RSS Feeds - Keep up-to-date with new content posted on www.inderscience.com
Inderscience offers three updating services using RSS feeds:
- Table of Contents of the latest issue of individual journals - to monitor new articles in only those journals of interest.
- k0kly published articles from all journals - to see all new articles. This is useful if your interests are broad or topics of interest appear in many journals.
- Calls for Papers for special issues to be published by Inderscience.
The or icons throughout the website identify that an RSS feed is available. Each icon has a URL link to its feed:
Tables of Contents: Find the URL on the particular journal homepage.
k0k Articles URL:
Call for Papers URL:
Click on the icon (on a journal homepage you can also click on the 'Latest TOC' link), or copy the underlying URL and follow the appropriate procedures to add the feed to the list of RSS feeds in your feedreader.
Advanced users of RSS feeds may be interested to know that a complete file of Table of Contents newsfeeds is accessible as an OPML file from
RSS is technology that allows the latest content or headlines from a blog and other changing Web pages (e.g. news sites, newsletters, magazines, lists of resources, etc.) to be viewed in a software application called a feedreader or newsreader. Links will be given to the full article, news item or whatever is being monitored. You can thus monitor many sources from the one application.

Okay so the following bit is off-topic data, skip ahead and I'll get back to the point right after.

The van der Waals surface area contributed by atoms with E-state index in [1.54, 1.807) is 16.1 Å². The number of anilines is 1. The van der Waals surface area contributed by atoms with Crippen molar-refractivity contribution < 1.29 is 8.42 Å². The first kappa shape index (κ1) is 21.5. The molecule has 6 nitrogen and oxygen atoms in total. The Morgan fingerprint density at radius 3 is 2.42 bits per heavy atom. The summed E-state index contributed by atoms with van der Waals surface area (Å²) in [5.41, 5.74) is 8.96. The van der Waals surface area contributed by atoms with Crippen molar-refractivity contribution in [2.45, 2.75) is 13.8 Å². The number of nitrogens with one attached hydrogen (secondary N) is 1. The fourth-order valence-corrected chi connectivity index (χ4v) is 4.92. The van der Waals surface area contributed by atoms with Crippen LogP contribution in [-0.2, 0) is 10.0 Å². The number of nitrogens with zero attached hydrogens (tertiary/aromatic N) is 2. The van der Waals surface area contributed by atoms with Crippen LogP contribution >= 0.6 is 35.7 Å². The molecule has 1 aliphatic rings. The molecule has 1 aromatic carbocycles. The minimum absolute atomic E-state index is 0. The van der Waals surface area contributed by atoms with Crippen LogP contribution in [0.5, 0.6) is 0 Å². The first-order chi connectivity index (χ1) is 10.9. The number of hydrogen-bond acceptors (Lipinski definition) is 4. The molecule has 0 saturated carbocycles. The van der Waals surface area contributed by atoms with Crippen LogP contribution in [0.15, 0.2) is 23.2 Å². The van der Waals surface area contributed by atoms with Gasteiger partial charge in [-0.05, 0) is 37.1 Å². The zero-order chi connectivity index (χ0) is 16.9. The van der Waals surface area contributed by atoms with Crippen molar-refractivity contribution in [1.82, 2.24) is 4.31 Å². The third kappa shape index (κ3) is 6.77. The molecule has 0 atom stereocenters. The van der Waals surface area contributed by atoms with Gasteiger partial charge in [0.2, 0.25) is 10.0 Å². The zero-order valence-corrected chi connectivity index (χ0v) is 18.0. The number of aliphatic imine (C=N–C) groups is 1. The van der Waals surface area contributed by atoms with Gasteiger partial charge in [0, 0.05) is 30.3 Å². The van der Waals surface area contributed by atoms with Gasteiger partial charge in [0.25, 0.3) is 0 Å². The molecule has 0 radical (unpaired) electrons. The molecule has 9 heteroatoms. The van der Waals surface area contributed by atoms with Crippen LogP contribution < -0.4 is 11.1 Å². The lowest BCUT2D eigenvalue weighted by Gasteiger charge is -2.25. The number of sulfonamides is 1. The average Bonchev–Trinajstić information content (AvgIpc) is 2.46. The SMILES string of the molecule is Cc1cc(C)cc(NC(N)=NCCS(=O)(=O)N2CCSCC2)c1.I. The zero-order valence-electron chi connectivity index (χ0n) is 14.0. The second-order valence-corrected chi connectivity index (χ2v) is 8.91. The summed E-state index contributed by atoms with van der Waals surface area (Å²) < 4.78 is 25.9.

There are many types of feedreader that you can use:
- web browsers such as Firefox, Internet Explorer and Safari can read RSS feeds
- N.B. the Chrome web browser does not have an inbuilt reader - try using an extension or add-on program
- apps on mobile and smart phones
- feedreader services available online
To get started
Install a RSS feedreader and then follow the instructions for adding the URL for the feed you want - this is usually a matter of pasting the URL into a subscription page. The reader will automatically check your subscribed services for updates, usually every few hours.
Need more information? Watch this (4 mins).